image file: c7bm01210a-f8.tif
Fig. 8 Enhanced D–A–D structured DPP-TPA NPs for PA imaging guided synergistic PTT and PDT. (a) A scheme illustrating the synthesis of D–A–D structured DPP-TPA NPs and their PA imaging guided PTT/PDT. (b) 1O2 production of DPP-TPA NPs under NIR laser irradiation. (c) Temperature curves of DPP-TPA NPs under NIR laser irradiation (1 W cm−2). (d) Cytotoxicity and photocytotoxicity of HeLa cells incubated with various concentrations of DPP-TPA NPs. (e) PA images in tumor sites after intravenous injection of DPP-TPA. (f) Changes in tumor volumes in various treatment groups. Reproduced from ref. 198 with permission from American Chemical Society.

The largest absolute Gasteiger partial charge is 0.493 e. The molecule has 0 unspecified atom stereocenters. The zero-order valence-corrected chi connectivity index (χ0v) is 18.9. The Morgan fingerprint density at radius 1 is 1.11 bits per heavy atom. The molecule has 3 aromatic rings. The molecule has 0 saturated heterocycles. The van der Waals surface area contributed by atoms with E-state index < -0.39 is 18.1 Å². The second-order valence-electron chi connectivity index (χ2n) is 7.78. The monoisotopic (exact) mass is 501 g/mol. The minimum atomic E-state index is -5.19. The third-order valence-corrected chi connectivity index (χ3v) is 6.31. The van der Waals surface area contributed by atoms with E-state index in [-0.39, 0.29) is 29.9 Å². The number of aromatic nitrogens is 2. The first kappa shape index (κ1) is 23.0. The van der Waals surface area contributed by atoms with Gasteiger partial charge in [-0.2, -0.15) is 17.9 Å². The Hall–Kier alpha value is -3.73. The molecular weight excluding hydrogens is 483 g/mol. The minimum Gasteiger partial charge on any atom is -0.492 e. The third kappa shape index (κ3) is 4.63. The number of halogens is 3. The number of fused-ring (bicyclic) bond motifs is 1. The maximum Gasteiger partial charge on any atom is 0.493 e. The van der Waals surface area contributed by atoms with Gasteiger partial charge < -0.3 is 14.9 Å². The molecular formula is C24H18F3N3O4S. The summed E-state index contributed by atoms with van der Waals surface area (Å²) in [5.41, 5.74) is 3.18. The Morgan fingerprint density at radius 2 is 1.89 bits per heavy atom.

4.1.2. Multimodal imaging guided PTT/PDT. Based on PA imaging, multimodal imaging combined with other imaging techniques including NIRF and MR imaging has been utilized to guide simultaneous PTT/PDT. For instance, Chen et al. loaded the widely used photosensitizer (Ce6) into a micelle-encapsulated cyanine dye, realizing simultaneously synergistic PTT/PDT guided by dual-modal NIRF and PA imaging.199 Cai and Ma's group applied ICG assembled with an endogenous HSA programmed multifunctional nanotheranostic system and applied it for tumor margin detection and synergistic PTT/PDT combined with dual-modal NIRF and PA imaging.200 This HSA-ICG nanoparticle was obtained by using GSH to cleave the disulfide bonds of HSA molecules to form HSA with free sulfhydryl groups, which were then assembled again with ICG by intermolecular disulfides. Under NIR laser irradiation, this HSA-ICG nanoparticle showed excellent fluorescence and PA imaging properties, as well as superior PDT for tumors. In another study, a hexylamine conjugated Ce6 (hCe6) dye and a lipophilic NIR dye, 1,1′-dioctadecyl-3,3,30,3′-tetramethylindotricarbocyanine iodide (DiR), were applied to synthesize PEG shelled liposomes (DiR-hCe6-liposome) for NIRF and PA imaging guided synergistic PTT/PDT.201 In the prepared nanoparticles, FRET occurred between hCe6 and DiR, quenching the fluorescence and photosensitizing effect of hCe6. Additionally, irradiation with a 785 nm NIR laser induced the photobleaching of DiR, conversely activating both the fluorescence and photodynamic effect of hCe6 in DiR-hCe6-liposome (Fig. 9a). The ability of DiR-hCe6-liposome to generate 1O2 could be verified as it could only produce ∼18% and ∼16% of 1O2 compared to that of hCe6-liposome and free Ce6 under only 660 nm laser irradiation, but it could generate ∼90% and ∼77% of 1O2 under combined laser irradiation at 785 and 660 nm (Fig. 9b). Afterwards, the NIR-activated PDT effects of DiR-hCe6-liposome were also evaluated at the cellular level through the standard cell viability assay (Fig. 9c). Meanwhile, under such NIR irradiation, tumors of DiRhCe6-liposome injected mice were mildly heated (Fig. 9d), in turn amplifying the intra-tumor blood flow and reliving tumor hypoxia, which consequently contributed to the enhanced photodynamic tumor treatment. Considering the strong NIR absorbance and fluorescence of DiR, NIRF and PA imaging of the tumor treated with DiR-hCe6-liposome was conducted, and the gradually increased fluorescence and PA signals in the tumor were observed following the injection of DiR-hCe6-liposome (Fig. 9e & f). Under the guidance of simultaneous NIRF and PA imaging, DiR-hCe6-liposome showed an excellent tumor ablation capability through NIR light-activated PDT over conventional PDT (Fig. 9g). All these results highlighted that this is a meaningful strategy to design new generation of NIR organic nanotheranostics with multimodal imaging and combined therapy for cancer.